79 and 1.21 for 30–149 min/week, 150–224 min/week and ≥ 225 min/week respectively versus < 30 min/week, p = 0.01 for trend). These findings differed very little in sensitivity analysis that omitted a small number of potentially influential cases (cases with standardised residuals < − 2 or > 2 for physical wellbeing (n = 46) and mental wellbeing (n = 60) models). Our findings suggest that greater time spent actively commuting is associated with higher levels of physical wellbeing, independent of time
spent in other domains of physical activity. In keeping with other studies of active commuting (Brown et al., 2004 and Dunn et al., 2005), we found that the largest benefit Sirolimus manufacturer was associated with participating in at least 45 min of active commuting per day. Although the adjusted regression coefficients of 0.48 and 1.21 points fall below http://www.selleckchem.com/products/ABT-263.html the 3-point threshold for individual, ‘clinical’ significance in SF-8 summary measures (Bolge et al., 2009 and Samsa et al., 1999), such differences may still have important population-level
significance in settings such as Cambridge with a high prevalence of active commuting. However, contrary to studies of physical activity in general and to our own analysis of recreational physical activity, we found no evidence of a relationship between commuting and mental wellbeing (Hamer et al., 2009). This study benefitted from the use of detailed physical activity data to explore the contribution of specific domains of physical activity (e.g. active commuting) to overall health and wellbeing, as encouraged by others (Morabia et al., 2012). However the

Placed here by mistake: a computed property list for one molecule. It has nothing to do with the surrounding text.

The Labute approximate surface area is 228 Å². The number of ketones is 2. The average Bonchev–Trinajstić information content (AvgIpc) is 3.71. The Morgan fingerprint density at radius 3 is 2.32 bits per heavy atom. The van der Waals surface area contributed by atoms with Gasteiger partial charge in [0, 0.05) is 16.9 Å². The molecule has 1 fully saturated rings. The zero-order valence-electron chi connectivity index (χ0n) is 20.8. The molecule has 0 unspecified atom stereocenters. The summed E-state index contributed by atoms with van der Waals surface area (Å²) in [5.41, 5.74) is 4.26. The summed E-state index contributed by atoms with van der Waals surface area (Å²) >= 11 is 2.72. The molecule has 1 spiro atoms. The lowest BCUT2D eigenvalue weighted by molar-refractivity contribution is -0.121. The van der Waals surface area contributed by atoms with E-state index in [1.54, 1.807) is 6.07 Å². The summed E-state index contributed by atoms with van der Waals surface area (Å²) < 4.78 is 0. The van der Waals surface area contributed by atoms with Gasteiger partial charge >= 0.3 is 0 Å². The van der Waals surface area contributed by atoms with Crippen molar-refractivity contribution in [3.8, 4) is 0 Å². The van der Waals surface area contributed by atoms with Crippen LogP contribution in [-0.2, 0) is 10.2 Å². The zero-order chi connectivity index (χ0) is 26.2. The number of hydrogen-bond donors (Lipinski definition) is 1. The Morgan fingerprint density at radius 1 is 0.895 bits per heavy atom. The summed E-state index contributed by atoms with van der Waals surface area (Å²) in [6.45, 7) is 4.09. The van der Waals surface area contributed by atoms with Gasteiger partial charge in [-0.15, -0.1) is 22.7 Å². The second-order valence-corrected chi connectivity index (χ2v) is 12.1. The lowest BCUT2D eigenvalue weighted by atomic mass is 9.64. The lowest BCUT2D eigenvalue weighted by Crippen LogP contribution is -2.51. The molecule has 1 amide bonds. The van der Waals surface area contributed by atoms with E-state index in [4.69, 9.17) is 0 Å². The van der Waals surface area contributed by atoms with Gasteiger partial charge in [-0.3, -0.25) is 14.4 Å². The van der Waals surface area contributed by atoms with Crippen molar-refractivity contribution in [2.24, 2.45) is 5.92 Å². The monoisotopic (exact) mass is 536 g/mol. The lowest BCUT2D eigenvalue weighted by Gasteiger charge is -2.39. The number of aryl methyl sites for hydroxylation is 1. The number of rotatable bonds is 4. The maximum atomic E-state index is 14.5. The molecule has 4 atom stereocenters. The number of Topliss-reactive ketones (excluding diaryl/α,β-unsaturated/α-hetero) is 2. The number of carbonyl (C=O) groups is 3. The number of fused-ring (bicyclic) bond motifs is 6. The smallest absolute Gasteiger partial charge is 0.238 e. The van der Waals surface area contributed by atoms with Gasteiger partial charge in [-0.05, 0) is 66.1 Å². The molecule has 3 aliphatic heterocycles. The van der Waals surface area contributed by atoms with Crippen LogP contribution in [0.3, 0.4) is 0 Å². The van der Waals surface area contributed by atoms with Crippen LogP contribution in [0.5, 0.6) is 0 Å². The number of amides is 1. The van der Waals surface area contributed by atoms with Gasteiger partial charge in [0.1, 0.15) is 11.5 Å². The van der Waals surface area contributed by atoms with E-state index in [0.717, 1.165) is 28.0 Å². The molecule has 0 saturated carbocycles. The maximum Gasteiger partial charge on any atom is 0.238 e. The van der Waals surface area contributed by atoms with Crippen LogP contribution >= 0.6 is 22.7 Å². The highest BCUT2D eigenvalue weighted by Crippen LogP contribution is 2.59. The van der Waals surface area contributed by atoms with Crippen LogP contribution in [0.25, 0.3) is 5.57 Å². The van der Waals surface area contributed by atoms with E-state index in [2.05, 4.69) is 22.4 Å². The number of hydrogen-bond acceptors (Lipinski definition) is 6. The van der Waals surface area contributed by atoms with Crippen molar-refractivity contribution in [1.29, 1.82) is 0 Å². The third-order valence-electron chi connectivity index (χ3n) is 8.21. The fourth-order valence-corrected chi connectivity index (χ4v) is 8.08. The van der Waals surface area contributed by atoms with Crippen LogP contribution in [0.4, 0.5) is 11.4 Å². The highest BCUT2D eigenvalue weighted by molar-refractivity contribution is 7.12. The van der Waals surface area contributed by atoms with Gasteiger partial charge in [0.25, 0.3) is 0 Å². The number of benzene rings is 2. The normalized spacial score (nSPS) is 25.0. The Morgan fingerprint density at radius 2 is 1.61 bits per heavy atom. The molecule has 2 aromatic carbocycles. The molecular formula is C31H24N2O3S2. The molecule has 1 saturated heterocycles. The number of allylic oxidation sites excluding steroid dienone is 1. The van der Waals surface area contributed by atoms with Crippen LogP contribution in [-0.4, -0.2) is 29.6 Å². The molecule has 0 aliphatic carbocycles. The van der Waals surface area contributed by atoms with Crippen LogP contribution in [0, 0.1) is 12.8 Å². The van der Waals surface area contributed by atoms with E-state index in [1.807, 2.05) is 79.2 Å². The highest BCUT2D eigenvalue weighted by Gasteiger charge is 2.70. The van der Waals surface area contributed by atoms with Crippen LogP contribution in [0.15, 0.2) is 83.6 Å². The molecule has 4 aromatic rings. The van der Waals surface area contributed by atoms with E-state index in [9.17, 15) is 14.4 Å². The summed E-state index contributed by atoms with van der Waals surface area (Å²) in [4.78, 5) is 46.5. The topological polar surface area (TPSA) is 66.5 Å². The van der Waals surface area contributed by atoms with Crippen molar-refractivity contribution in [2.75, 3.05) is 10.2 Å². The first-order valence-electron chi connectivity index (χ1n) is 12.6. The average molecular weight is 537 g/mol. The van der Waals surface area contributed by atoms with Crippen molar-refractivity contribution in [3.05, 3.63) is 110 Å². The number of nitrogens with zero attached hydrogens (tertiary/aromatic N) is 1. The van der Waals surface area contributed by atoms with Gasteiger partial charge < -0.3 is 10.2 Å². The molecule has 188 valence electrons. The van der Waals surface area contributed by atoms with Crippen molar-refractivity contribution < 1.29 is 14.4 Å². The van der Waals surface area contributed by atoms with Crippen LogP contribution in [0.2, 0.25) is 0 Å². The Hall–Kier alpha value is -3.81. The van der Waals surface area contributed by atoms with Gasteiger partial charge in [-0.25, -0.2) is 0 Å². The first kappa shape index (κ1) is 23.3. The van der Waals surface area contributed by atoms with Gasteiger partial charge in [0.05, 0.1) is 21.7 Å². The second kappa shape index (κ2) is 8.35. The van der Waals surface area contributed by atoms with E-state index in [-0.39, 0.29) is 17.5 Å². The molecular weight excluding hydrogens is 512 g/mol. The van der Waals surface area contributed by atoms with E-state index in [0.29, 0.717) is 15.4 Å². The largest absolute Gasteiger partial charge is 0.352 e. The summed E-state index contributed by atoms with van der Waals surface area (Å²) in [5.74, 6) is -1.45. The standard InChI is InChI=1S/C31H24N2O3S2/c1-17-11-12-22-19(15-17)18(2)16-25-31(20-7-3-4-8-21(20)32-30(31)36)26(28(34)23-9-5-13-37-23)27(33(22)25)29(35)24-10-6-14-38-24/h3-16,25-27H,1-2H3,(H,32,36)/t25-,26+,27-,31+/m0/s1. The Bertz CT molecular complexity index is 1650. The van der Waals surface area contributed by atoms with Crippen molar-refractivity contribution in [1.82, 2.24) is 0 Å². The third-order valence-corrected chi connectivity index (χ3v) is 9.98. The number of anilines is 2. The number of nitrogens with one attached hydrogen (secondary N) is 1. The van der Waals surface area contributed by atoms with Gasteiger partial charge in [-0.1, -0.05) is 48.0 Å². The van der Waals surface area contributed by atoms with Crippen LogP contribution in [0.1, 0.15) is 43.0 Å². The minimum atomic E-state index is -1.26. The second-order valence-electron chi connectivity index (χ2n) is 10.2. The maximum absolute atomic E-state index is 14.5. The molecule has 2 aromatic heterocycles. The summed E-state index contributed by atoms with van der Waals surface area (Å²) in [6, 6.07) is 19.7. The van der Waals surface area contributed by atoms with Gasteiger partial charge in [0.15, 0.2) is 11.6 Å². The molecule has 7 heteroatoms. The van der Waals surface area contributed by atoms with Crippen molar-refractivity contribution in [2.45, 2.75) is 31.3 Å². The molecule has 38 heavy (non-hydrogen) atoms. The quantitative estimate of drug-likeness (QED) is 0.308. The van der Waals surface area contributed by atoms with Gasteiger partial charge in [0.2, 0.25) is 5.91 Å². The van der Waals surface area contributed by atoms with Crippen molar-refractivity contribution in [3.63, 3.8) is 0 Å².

cross-sectional design of this study is a key limitation: it is impossible to draw conclusions regarding the specific causal relationship between AC and physical wellbeing. It is also unclear how AC and weight status interact along the causal pathway, and what direction of causality (if any) underlies the strong association. Finally, further studies are required to assess the generalisability of these findings. In particular, we have previously argued that almost all participants in this relatively affluent sample could potentially afford to travel by car or bus (Goodman et al., 2012). They could therefore determine see more their commuting practices in light of other non-financial considerations, including those of protecting their bodies from injury, over-exertion or the adverse effects of a sedentary lifestyle. It is possible that associations between AC and physical wellbeing would be less favourable in poorer settings where active travel may be imposed rather than chosen, and may be experienced as tiring or stressful (Bostock, 2001). In conclusion, the findings presented here suggest that greater participation in active travel may contribute to improved health by increasing physical wellbeing.